Myths about Glen Canyon Dam and hydroelectric power

There's an argument brewing out west regarding the Glen Canyon Dam on the Colorado River upstream of the Grand Canyon. The Sierra Club and Glen Canyon Institute want to get rid of it, which would drain Lake Powell and put an end to the hydroelectric power generated by the dam. Paul Ostapuk, a member of the Friends of Lake Powell group, countered some of the "facts" put forth by the Sierra Club and the Institute concerning energy.

Myth #1: We don't need hydropower because there's a huge glut of power in the West.

The availability of power fluctuates from year to year based on the strength of the economy and construction of new power plants. Usually there is a two to three-year lag between demand and supply. And while it might look as though there's a surplus of power considering all the plants in the area, the situation is deceptive. All of those plants are not operated at full load, and all plants must be powered down to some degree for maintenance.

The hydroelectric plants related to Lake Powell generate about 22,000 GW-hr of electricity annually. This is enough to serve the entire residential population of Arizona (5 million people). Replacing that power with gas turbines would cost over $2 billion, a figure that doesn't include the cost of natural gas needed to run the plants. To replace that power with alternative forms of energy like wind, solar, and fuel cells would cost anywhere from $30 billion to $100 billion dollars.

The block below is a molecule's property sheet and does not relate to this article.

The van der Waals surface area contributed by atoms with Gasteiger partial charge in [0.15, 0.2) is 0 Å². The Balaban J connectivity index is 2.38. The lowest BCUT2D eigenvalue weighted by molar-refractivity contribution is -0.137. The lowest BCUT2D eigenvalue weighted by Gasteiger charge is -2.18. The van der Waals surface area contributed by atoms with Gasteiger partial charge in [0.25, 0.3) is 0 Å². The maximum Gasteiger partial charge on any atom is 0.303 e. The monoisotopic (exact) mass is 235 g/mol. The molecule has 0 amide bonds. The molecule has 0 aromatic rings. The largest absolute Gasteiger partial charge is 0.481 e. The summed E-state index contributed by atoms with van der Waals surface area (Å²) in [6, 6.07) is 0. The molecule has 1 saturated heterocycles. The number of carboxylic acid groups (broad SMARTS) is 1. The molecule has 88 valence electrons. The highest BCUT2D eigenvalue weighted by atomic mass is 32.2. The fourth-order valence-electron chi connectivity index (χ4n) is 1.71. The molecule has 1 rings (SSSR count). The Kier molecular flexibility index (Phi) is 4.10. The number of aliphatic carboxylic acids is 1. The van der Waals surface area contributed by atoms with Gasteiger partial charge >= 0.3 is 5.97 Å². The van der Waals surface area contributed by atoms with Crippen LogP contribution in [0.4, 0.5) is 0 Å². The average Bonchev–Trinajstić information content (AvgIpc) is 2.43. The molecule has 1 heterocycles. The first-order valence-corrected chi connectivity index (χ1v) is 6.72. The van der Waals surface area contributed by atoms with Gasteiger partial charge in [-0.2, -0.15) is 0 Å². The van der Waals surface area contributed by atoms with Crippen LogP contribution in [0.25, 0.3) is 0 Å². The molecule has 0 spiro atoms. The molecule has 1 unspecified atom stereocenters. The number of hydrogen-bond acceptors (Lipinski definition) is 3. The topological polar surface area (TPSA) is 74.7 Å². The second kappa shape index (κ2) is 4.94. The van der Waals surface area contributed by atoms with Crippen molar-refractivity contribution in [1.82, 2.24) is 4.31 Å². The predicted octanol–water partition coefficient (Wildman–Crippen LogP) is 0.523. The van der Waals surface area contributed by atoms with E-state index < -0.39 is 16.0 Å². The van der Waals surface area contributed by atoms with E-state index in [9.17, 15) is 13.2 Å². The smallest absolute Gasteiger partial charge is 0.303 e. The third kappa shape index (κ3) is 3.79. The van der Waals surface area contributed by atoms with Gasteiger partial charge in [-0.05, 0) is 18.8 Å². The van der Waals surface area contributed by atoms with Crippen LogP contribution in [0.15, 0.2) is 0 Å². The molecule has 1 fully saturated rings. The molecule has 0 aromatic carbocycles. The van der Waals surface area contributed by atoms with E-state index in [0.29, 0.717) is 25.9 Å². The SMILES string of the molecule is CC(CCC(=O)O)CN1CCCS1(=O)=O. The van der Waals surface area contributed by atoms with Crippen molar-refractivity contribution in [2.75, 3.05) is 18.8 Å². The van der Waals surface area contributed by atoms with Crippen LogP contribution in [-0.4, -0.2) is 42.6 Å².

Myth #2: Hydroelectric power can be easily replaced.

Here are some facts Ostapuk claims make such a statement irresponsible and wrong:

ƒÞ Hydroelectricity does not put out by-products that contribute to acid rain or global warming. Nor does it contribute to the country's nuclear -disposal problems.

This means, in part, that the electric power from the Glen Canyon Dam has prevented over 320 billion lb of CO2 from entering the atmosphere. And this figure continues to grow by about 11 billion lb /year.

ƒÞ Electricity generated at Lake Powell is critical to the Western Power Grid. (Currently, there are three separate power grids in the U. S.: the Western, Eastern, and Texas grids, and they are connected by high-voltage dc lines.). Glen Canyon Dam has played a key role in getting the Western Grid back on line after each of several large-scale power outages in the Western U. S. over the last 20 years. That's because a hydroelectric plant can provide full power in a matter of minutes, whereas large coal-fired units can take hours or days to get back to full load and require a significant amount of power from an off-site source (preferably a hydroelectric generator).

ƒÞ All forms of power come with some form of environmental cost. For example, the Sierra Club has already protested solar plants in the southwest because they destroy desert habitat. Plus, the solar energy generated during the day must be stored for later use, and batteries and other storage devices all extract a toll on the environment. The Sierra Club has also come down against wind turbines, calling them "Cuisinarts in the air" because of the many birds of prey killed each year by spinning blades as they hunt for small game around the structures.

In addition, wind turbines generate noise and consume habitat acreage. Replacing the power produced by Lake Powell with wind turbines would eat up 7,000 square miles with towers. Even then, these towers would only produce power about 20%, given the kinds of winds common in Arizona. EE&T

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